Literature Review Research Matrix

Literature Review Research MatrixPlease note that the first row of data is meant as an example. Please read the example article (Garriott, Hudyma, Keene, & Santiago, 2015) as a guide for how to dissect each article assigned.

Reference Main Themes/Constructs Research Questions Theoretical Framework or Model Population & Sample description & “N=” Methodology and Design Summary of Findings

Garriott, P. O., Hudyma, A., Keene, C., & Santiago, D. (2015). Social cognitive predictors of first and non-first-generation college students’ academic and life satisfaction. Journal of Counseling Psychology, 62(2), 253–263. doi: Academic Progress, academic satisfaction, college outcome expectations, college life efficacy, environmental supports, life satisfaction, positive affect. What are the predictors of students’ academic and life satisfaction? Lent’s model of normative well-being. N=414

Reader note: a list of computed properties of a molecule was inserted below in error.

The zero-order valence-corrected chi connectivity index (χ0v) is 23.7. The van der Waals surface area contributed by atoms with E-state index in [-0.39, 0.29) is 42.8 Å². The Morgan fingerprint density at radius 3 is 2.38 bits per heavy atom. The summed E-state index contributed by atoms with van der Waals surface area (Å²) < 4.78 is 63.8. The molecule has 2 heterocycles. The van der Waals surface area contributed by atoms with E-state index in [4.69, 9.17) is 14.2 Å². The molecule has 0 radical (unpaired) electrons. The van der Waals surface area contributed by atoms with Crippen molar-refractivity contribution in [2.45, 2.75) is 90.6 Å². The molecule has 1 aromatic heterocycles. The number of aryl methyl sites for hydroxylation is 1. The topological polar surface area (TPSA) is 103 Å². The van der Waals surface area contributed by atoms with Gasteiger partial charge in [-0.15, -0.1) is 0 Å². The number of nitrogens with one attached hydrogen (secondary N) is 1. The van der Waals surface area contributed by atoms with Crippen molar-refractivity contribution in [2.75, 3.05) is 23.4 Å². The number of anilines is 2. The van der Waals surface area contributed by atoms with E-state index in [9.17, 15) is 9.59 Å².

Students from two 4-year universities. Quantitative, Quasi-Experimental, Multiple Measures. Results suggested the hypothesized model provided an adequate fit to the data while hypothesized relationships in the model were partially supported. Environmental supports predicted college self-efficacy, college outcome expectations, and academic satisfaction. Furthermore, college self-efficacy predicted academic progress while college outcome expectations predicted academic satisfaction. Academic satisfaction, but not academic progress predicted life satisfaction.

Adams, T. L., & McBrayer, J. S. (2020). “The lived experiences of first-generation college students of color integrating into the institutional culture of a predominantly white institution.”, College Students, Culture, Integration, Students of Color, Predominantly White Institution (PWI), Phenomenological Qualitative Research Design How do first-generation college students of color experience college at a PWI? No framework or model used No specific number of participants .